Do you need folate supplements

The Role Of Folate Acid For Pregnancy

Folate helps your baby’s nervous system to develop. You may need to take a supplement to make sure you’re getting enough.

The role of folate in pregnancy

Folate is an essential pregnancy vitamin. It plays a very important role in the first trimester of pregnancy, helping your baby’s nervous system to develop.

During these earliest weeks of pregnancy, your baby is growing rapidly. A crucial part of this growth is the formation and fusing of the neural tube – which later becomes your baby’s brain and spinal cord.

Without enough folate in your diet, there is a greater risk that the neural tube won’t close properly, and this can lead to defects like spina bifida.

Given that folate plays such an important role in these earliest days – which, let’s face it, can be before you even know you’re pregnant – it is recommended that you take extra folate while you are trying to fall pregnant.

Folate in foods, folic acid in supplements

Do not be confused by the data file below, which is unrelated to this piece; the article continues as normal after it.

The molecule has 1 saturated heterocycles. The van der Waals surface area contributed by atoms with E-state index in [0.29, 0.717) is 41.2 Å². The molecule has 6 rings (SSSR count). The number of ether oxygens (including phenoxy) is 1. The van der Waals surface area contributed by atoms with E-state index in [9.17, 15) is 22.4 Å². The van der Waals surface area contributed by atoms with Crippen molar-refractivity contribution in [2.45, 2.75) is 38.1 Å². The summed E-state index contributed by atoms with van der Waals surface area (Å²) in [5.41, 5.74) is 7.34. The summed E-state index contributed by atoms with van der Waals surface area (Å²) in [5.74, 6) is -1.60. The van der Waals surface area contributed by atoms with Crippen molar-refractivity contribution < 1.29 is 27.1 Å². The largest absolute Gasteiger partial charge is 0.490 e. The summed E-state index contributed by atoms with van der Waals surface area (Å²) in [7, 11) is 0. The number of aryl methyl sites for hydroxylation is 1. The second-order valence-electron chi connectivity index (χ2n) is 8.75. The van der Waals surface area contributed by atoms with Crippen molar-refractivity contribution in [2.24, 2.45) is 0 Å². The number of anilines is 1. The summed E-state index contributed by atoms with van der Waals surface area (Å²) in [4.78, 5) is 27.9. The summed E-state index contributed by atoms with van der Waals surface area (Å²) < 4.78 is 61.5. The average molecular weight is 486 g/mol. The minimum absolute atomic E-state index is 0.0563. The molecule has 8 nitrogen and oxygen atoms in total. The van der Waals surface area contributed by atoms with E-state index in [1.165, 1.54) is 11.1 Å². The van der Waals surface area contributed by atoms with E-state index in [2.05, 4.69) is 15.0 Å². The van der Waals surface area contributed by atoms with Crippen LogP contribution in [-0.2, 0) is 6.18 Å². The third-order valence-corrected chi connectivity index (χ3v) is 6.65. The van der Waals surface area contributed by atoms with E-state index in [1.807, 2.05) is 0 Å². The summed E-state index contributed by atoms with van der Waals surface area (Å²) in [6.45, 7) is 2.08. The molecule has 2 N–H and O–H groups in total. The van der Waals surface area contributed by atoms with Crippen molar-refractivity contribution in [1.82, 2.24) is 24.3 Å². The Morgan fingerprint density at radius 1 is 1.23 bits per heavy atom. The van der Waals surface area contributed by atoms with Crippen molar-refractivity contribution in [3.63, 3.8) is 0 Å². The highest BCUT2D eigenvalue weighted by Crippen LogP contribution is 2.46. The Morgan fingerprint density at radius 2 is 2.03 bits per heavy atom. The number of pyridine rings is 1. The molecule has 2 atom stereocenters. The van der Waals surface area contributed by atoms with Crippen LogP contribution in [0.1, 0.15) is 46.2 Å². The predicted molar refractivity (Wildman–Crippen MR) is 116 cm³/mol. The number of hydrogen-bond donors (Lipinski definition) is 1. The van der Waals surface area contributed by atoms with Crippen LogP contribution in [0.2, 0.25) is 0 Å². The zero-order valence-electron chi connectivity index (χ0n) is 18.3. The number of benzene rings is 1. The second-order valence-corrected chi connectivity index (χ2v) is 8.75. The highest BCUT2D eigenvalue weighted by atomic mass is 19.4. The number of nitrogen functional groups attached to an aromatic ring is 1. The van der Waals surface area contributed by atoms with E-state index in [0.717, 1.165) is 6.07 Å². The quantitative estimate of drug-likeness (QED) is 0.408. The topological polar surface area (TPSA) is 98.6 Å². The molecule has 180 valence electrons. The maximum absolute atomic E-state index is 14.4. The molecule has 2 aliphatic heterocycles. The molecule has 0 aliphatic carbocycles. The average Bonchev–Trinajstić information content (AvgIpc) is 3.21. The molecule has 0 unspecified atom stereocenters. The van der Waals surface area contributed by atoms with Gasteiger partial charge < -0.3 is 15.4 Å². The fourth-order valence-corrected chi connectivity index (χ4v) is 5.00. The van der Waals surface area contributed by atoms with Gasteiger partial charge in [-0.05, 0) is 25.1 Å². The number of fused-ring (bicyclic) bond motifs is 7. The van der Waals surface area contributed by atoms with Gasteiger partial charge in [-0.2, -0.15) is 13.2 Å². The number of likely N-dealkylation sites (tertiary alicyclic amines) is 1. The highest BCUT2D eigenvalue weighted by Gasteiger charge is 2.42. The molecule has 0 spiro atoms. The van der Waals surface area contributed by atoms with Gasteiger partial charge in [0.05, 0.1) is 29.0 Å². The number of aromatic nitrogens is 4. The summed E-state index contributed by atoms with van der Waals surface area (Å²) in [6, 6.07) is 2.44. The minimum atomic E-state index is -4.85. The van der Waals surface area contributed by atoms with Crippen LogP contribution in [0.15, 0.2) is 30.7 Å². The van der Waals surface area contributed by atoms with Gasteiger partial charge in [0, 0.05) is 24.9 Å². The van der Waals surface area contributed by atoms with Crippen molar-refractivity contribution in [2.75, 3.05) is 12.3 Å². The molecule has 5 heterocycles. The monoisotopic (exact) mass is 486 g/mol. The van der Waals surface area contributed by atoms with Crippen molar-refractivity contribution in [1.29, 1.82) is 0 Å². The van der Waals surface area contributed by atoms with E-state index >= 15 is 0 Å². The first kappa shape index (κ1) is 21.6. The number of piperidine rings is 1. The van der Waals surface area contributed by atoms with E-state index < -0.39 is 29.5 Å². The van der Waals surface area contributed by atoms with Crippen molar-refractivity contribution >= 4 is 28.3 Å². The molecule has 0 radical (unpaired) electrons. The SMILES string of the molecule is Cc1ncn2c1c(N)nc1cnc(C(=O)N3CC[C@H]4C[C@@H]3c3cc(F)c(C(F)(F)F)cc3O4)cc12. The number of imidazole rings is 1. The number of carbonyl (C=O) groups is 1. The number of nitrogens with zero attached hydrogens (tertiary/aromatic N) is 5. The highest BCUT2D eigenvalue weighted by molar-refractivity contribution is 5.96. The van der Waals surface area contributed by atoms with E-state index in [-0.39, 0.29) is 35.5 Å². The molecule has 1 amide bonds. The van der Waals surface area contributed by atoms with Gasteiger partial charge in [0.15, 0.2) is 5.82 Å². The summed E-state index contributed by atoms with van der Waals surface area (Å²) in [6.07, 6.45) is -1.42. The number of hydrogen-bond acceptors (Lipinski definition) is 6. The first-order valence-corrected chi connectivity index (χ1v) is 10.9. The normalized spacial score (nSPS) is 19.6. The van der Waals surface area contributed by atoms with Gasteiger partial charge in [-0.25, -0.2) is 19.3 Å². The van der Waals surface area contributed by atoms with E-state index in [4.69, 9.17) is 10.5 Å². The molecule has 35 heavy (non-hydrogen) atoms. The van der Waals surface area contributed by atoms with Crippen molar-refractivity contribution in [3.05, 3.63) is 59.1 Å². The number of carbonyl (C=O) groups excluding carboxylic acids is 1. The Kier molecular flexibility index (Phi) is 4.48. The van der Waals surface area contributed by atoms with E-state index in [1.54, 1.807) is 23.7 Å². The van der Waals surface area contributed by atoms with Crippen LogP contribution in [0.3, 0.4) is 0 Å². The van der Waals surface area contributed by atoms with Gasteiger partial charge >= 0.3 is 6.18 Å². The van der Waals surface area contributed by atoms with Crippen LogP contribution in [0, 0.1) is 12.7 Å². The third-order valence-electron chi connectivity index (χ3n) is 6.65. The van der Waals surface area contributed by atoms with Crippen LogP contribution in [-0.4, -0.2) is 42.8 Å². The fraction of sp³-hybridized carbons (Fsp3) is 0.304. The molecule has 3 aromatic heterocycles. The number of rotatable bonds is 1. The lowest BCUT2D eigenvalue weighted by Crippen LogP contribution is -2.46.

Folate is the naturally occurring form of this B-group vitamin. It is found in foods like:

  • Green vegetables like spinach, broccoli and asparagus
  • Some fruits, including strawberries, oranges and bananas
  • Legumes like chickpeas, beans and lentils

Folic acid is the synthetic form of the vitamin. In Australia, folic acid is now added to some cereals, breads and fruit juices; and it can also be taken in supplement form. All wheat flour used in bread making must contain folic acid in Australia except organic bread. Therefore bread is a good source of folic acid. Check the nutritional information on the products you are eating to see if they have folic acid or folate listed.

How much folate do you need?

Generally, most women don’t get enough folate before and during pregnancy from diet alone. Experts recommend that women of childbearing age aim for a folate rich diet and if planning a pregnancy they take a supplement containing 400 mcg folic acid per day. This requirement increases during pregnancy to 600 mcg  per day until the end of the first trimester.

Some women are at a higher risk of having a baby with a neural tube defect, and may need to take a much higher dose of folic acid. Risks may include:

  • If you, your partner or a family member have a neural tube defect
  • If you take medication for epilepsy or seizures
  • If you have type 1 diabetes

Before you start taking folic acid, you should discuss your requirements with your doctor or healthcare professional.



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